How many times in your GW career have you heard a fellow student criticize the food options on campus? As a graduating senior, my answer to this question would literally be in the thousands. Despite constant complaining from those of us who actually fund the school’s operation, neither our administration nor the Student Association has made substantial changes. J Street is as barely tolerable as it was in 2006, prices have continued to rise at GW staples like Carvings and GW Deli, and few additional options have been introduced outside of the Marvin Center.
Yet one of GW’s own has decided to tackle this problem. Former SA President Kris Hart has invested tens of thousands of dollars to reinvigorate the building formerly known as Foggy Bottom Grocery. After a long wait, Hart’s operation, called FoBoGro, is finally slated to open this month. This news is long overdue, and FoBoGro should be a welcome site for the average GW student who is forced to spend money at the same three or four eating establishments every week for eight consecutive semesters.
The West End Citizens Association, though, raised objections to the opening of the new business. According to the transcript provided by the District of Columbia Alcohol Beverage Control Board, which is the entity that overheard complaints brought about by WECA, “the filed protest issues are whether the Applicant’s substantial change request for extended hours, expansion of operations from one floor to three floors, and the addition of a take-out deli would adversely affect peace, order, and quiet, as well as… cause a significant decrease in residential property values.”
In reality, the opening of FoBoGro will not increase the noise on campus. The store will not play any music and, as we all know, many of us will drunkenly roam the streets with or without the existence of FoBoGro. In addition, the opening of FoBoGro will actually increase residential property values, not decrease them. The new business will bring revenue into the local community through tax collection on food, alcohol and tobacco sales. As such, the D.C. government can reinvest the money in social services, which will increase local property values over time. In addition, the improved building will boost property values, as its previously dilapidated condition made that section of F Street look terrible. Now that the building has fresh windows, improved siding, level floors, and a clean paint job, it will only increase the value of the surrounding buildings and townhouses.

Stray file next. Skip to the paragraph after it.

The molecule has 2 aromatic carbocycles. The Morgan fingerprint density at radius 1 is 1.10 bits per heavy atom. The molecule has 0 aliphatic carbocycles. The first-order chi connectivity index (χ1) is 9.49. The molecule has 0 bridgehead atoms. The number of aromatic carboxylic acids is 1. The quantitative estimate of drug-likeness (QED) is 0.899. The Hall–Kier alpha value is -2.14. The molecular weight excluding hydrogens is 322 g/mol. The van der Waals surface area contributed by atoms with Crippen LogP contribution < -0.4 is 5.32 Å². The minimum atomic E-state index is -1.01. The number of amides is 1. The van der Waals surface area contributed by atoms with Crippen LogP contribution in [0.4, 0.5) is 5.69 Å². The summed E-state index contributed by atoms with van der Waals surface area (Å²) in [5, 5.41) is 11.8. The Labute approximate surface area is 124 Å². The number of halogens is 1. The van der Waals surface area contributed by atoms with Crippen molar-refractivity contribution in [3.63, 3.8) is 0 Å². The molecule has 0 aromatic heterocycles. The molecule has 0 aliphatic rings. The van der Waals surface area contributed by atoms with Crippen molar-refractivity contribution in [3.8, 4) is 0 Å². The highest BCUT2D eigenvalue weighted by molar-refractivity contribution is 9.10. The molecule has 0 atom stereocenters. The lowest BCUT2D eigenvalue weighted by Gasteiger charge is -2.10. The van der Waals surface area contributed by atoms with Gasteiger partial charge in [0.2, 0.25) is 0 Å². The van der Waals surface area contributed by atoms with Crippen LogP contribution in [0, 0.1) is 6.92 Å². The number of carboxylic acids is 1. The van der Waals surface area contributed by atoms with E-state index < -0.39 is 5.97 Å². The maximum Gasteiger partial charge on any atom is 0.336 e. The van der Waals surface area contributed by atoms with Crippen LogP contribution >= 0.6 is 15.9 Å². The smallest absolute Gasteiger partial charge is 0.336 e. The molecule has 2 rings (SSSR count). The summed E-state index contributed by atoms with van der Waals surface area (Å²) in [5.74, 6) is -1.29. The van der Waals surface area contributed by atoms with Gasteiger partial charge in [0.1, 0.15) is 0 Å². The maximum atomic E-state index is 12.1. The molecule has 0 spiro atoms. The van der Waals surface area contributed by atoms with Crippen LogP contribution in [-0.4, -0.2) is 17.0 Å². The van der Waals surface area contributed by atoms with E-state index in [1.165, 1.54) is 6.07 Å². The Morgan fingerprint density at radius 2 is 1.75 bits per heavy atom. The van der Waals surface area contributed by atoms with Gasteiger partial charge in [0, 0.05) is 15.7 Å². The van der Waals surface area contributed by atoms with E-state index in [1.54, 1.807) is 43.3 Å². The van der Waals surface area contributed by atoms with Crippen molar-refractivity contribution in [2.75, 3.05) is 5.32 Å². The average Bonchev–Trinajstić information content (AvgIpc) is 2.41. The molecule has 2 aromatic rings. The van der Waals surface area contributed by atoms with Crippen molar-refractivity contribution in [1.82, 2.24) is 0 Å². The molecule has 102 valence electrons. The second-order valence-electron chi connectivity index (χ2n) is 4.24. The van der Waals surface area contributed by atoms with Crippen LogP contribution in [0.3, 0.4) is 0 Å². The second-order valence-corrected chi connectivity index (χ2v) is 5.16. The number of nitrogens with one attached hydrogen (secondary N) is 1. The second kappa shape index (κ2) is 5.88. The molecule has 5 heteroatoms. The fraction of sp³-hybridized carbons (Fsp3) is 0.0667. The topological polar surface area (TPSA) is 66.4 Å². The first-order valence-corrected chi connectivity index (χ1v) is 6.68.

This is exactly the kind of alumni leadership we need on this campus in tough economic times. Hart has not only provided jobs for students desperate for extra cash, but he has also stimulated the local economy through construction and infrastructure spending. Many of GW’s most famous alumni leave our school, go on to much bigger and better things, and are never seen again on campus. Hart, on the other hand, actually cares enough about our community to not only stay here well beyond his graduation date but also solve real problems faced by our student body.
It is undeniable that the Foggy Bottom area has changed drastically with the expansion of our school in the past 20 years. As a result, older members of our community have often been dismayed about the increase in students living on campus. Yet, these citizens need to understand that neighborhoods go through changes all the time. In the end, the opening of FoBoGro will rid our community of an eye sore that has lasted for two years, provide a much-needed new dining option and grant first-hand business training for students right here on campus, all of which are positive developments for our school and for the community as a whole.
The writer, a senior majoring in international affairs, is a member of the Phi Sigma Kappa fraternity.
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